Pearce Wright - Former science editor of The Times and freelance contributor to The Guardian

For
the better part of two decades, readers of the The Times learnt much
about developments in science from Pearce Wright, the paper’s former
science editor, who has died aged 72.

More recently, until cancer
took hold early this year, he contributed dozens of beautifully crafted
obituaries of scientists, astronauts and medical researchers to The
Guardian, pieces the shrewder for his personal knowledge of many of his
subjects. He took his science seriously.

A big, rumpled, generous
hearted, man, with an owlish blink, an impish grin and a fund of good
stories, Pearce’s writing career stretched from the relatively early
development of computers, through the growth and decline of the nuclear
power programme, to the moon shots, the developments that led to modern
biology, the big debates in astrophysics, and on to the detection of
global warming and climate change – which he was one of the first
national newspaper journalists to take seriously.

It stretched
also from the more Rabelaisian days of Fleet Street being Fleet Street,
staffed by characters who could have walked off the pages of Evelyn
Waugh’s Scoop – Pearce himself being a somewhat milder version of one
of those – to a more clinical world of dispersed offices and cold
screens that lacked the camaraderie with his competitors that he
relished.

Born in Plymouth in 1933 he trained as a radiographer
in Hull, married, worked at that and a string of other relatively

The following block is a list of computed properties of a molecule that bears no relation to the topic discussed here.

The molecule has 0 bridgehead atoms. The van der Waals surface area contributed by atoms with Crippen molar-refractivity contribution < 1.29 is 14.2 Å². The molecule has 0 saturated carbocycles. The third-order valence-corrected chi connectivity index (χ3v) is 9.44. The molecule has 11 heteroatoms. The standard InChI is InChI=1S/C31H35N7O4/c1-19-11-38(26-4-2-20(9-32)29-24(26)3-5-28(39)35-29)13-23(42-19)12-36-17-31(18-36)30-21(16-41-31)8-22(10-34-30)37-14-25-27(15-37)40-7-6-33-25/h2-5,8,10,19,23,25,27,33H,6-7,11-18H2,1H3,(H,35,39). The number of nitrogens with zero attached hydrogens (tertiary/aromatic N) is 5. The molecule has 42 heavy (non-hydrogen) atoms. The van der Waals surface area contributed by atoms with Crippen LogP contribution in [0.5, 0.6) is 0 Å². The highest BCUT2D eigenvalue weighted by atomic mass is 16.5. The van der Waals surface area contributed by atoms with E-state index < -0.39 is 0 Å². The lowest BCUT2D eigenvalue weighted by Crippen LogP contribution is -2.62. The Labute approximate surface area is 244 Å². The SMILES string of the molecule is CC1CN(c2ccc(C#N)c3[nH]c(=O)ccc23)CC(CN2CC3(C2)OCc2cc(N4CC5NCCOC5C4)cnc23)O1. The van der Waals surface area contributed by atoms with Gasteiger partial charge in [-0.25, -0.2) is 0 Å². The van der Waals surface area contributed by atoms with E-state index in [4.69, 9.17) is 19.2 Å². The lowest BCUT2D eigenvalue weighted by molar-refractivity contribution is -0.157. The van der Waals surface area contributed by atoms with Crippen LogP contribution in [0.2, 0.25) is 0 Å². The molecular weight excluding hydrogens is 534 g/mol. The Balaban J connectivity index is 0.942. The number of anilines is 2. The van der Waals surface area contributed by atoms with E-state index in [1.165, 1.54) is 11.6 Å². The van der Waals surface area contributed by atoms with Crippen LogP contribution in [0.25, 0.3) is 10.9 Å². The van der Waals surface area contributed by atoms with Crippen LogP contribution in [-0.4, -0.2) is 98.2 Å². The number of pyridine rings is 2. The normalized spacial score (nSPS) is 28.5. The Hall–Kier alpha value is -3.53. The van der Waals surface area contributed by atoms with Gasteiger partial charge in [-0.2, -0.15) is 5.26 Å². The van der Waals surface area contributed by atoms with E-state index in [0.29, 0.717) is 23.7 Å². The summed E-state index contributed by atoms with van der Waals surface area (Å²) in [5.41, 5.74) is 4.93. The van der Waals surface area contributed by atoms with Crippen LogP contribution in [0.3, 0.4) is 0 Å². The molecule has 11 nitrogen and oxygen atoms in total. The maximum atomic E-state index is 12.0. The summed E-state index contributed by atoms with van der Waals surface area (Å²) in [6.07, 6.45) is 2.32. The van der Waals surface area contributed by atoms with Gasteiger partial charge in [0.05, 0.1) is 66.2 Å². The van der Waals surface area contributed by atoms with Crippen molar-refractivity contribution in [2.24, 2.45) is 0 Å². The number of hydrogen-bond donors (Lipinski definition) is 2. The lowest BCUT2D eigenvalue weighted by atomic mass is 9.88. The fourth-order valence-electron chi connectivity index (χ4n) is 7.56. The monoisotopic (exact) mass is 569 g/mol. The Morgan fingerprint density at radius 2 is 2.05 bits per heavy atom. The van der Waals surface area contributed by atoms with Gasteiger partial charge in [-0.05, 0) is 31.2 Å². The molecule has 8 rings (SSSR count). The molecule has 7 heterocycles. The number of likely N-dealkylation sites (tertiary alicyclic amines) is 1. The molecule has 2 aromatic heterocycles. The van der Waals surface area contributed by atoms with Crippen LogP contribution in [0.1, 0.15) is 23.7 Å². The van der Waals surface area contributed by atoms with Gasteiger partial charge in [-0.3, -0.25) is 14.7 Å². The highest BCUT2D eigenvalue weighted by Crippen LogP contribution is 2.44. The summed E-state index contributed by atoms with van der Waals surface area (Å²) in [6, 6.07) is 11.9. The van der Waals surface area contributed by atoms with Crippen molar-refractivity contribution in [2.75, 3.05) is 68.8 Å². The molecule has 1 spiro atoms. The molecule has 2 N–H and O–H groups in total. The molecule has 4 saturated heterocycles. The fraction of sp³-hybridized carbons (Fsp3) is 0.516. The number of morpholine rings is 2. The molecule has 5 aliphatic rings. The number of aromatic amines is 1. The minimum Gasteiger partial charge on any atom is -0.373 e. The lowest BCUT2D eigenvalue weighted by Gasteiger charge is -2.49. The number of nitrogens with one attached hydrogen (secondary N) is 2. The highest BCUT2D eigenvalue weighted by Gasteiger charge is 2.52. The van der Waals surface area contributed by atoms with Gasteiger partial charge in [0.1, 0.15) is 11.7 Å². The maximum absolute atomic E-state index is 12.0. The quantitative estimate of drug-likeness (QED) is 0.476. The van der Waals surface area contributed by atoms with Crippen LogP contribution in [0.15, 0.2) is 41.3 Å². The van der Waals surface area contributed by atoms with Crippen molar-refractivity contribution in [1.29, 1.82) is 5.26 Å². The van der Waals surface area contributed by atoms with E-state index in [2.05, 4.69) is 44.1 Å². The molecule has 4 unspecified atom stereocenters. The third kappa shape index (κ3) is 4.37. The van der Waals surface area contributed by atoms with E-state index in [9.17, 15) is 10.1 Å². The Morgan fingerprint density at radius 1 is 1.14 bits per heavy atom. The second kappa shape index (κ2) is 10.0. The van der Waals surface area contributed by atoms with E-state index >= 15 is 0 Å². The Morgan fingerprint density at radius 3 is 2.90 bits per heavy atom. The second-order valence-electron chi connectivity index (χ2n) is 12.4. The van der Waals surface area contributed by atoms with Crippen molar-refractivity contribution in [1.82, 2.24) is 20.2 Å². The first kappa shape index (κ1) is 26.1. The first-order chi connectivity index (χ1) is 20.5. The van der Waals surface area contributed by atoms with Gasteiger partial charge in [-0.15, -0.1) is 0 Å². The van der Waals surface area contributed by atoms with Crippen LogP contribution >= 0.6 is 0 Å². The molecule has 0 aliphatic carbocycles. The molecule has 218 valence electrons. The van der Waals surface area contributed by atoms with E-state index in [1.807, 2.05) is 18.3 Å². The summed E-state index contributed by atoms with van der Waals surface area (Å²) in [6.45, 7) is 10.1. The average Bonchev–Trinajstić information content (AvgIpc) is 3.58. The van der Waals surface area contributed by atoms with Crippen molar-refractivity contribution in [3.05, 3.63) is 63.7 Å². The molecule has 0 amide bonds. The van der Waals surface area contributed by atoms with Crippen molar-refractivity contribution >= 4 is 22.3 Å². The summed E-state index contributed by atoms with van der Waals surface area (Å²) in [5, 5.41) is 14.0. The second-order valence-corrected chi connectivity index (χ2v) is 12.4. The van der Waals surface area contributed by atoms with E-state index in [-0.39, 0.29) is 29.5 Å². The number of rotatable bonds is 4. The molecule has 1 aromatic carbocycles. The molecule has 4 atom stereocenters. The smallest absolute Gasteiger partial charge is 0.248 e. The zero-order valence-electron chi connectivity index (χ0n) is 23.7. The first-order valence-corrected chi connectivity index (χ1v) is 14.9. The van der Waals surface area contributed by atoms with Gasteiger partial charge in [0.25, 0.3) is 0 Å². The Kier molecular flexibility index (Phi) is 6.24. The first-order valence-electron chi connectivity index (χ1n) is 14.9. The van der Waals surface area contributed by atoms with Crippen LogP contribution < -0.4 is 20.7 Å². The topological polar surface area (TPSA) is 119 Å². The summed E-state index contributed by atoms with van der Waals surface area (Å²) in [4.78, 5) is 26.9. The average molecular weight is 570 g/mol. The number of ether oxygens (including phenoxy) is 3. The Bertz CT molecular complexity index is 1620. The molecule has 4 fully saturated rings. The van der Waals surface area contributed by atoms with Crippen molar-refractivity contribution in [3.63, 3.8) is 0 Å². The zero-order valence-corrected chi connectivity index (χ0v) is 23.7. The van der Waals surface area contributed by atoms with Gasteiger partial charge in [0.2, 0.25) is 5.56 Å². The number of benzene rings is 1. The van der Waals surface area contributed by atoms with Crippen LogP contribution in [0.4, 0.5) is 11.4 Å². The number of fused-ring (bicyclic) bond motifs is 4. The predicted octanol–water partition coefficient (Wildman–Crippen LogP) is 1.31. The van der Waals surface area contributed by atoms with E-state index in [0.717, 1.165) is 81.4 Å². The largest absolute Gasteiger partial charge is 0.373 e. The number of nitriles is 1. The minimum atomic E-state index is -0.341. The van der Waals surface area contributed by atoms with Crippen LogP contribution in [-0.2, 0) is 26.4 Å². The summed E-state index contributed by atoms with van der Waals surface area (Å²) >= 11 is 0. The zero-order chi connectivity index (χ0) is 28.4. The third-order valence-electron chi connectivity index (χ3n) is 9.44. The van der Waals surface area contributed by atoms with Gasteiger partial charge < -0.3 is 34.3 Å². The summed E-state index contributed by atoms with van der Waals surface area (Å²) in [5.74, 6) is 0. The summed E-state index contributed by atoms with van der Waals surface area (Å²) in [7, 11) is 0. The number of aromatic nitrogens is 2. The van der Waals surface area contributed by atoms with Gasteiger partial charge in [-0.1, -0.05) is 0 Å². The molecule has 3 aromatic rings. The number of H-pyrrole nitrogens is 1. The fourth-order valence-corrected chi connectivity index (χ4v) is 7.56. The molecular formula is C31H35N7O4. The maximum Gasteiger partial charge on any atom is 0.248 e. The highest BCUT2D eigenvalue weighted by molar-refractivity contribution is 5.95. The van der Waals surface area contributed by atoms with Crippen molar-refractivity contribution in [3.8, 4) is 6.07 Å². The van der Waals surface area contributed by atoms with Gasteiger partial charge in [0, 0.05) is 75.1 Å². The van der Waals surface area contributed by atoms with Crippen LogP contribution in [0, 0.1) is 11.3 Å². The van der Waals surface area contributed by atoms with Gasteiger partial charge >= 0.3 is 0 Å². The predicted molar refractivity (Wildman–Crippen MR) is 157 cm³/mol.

short-lived jobs, before persuading Electronics Weekly to take him on
as a journalist in 1960.

COBOL was the newest programming language. Floppy discs, let alone hard drives, were many years away.

Computers
filled rooms and required air conditioning to cool them – a time he
recalled with amusement when buying his first PC in the 1990s.

He
joined The Times in 1966 as technology reporter and became its science
editor in 1974. His big early stories included the Torrey Canyon tanker
disaster off the Scilly Isles and the race to the moon.

He
started at a time when some other science journalists would broadcast
today’s minor response from some new compound in half a dozen rats as
tomorrow’s almost certain “cancer cure”. Pearce had no time for such “breakthroughs”.

He
cared deeply about accuracy and proportion in reporting. But, while
working for what still regarded itself as the (often dull) newspaper of
record, he had an admiration for the tabloid reporter’s ability to
distil difficult concepts into an eye-catching intro – one that at his
best he could emulate.

He knew the pioneers of space travel well from months spent in the US. And when not there for the apparently “routine”

trip
of Apollo 13 he brought British experts into The Times office complete
with models of the space craft, taking over whole desks as he and they
tried to work out how NASA might use the lunar module to get the crew
back.

His exclusives included outwitting theIsraeli secret
service. British reporters, on what was in fact a trip sponsored by the
Israeli government, were subjected to telephone tapping so crude that
they were unable to get the copytakers back in London to hear them.
Pearce’s solution was to go to the airport, persuade a departing
passenger to hand deliver his words to the front page of The Times, and
cover himself in temporary glory.

After leaving The Times in 1990
he began a freelance career that included visiting tutor at City
University’s graduate school of journalism. The inspiration he provided
led to students staying in touch for years. Throughout, he encouraged
the young. He often pressed talent he respected to apply for the job
beyond the one that was likely – and then generously supported those
who got there with his own contacts and guidance. He revived the
Association of British Science Writers in a three-year spell as
chairman, wrote science guides and an environmental dictionary.

In
1954, Pearce married Barbara Andrews, with whom he had two children,
Richard and Felicity. They parted in the 1980s. He is survived by
Barbara, his son and daughter, his partner Rita Marshall and a warm
glow.

Nick Timmins, Financial Times

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